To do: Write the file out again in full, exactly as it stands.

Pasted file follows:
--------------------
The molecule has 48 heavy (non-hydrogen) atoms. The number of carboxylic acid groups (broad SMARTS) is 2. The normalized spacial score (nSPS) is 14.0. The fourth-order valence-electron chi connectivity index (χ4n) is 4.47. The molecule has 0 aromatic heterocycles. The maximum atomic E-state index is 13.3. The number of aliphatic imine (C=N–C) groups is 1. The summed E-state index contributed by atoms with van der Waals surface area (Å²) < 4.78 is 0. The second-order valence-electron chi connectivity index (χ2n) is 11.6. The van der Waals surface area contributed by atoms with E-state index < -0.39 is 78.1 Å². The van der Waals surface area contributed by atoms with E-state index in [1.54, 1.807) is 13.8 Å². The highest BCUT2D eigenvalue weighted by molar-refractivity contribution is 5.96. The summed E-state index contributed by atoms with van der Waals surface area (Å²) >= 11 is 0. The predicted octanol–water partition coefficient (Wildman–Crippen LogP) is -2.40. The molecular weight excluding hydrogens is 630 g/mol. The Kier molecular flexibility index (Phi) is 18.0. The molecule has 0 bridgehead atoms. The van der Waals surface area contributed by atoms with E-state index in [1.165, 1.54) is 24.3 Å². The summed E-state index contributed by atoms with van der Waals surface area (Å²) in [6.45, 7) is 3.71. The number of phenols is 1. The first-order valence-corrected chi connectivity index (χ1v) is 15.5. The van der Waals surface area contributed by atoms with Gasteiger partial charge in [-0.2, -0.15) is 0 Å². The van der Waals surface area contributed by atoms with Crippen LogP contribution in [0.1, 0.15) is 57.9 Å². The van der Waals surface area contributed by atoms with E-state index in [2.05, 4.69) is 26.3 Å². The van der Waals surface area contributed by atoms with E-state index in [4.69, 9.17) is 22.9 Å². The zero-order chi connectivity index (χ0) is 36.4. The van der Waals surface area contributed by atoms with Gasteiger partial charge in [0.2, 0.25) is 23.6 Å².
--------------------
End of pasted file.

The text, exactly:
The molecule has 48 heavy (non-hydrogen) atoms. The number of carboxylic acid groups (broad SMARTS) is 2. The normalized spacial score (nSPS) is 14.0. The fourth-order valence-electron chi connectivity index (χ4n) is 4.47. The molecule has 0 aromatic heterocycles. The maximum atomic E-state index is 13.3. The number of aliphatic imine (C=N–C) groups is 1. The summed E-state index contributed by atoms with van der Waals surface area (Å²) < 4.78 is 0. The second-order valence-electron chi connectivity index (χ2n) is 11.6. The van der Waals surface area contributed by atoms with E-state index < -0.39 is 78.1 Å². The van der Waals surface area contributed by atoms with E-state index in [1.54, 1.807) is 13.8 Å². The highest BCUT2D eigenvalue weighted by molar-refractivity contribution is 5.96. The summed E-state index contributed by atoms with van der Waals surface area (Å²) >= 11 is 0. The predicted octanol–water partition coefficient (Wildman–Crippen LogP) is -2.40. The molecular weight excluding hydrogens is 630 g/mol. The Kier molecular flexibility index (Phi) is 18.0. The molecule has 0 bridgehead atoms. The van der Waals surface area contributed by atoms with E-state index in [1.165, 1.54) is 24.3 Å². The summed E-state index contributed by atoms with van der Waals surface area (Å²) in [6.45, 7) is 3.71. The number of phenols is 1. The first-order valence-corrected chi connectivity index (χ1v) is 15.5. The van der Waals surface area contributed by atoms with Gasteiger partial charge in [-0.2, -0.15) is 0 Å². The van der Waals surface area contributed by atoms with Crippen LogP contribution in [0.1, 0.15) is 57.9 Å². The van der Waals surface area contributed by atoms with E-state index in [2.05, 4.69) is 26.3 Å². The van der Waals surface area contributed by atoms with E-state index in [4.69, 9.17) is 22.9 Å². The zero-order chi connectivity index (χ0) is 36.4. The van der Waals surface area contributed by atoms with Gasteiger partial charge in [0.2, 0.25) is 23.6 Å².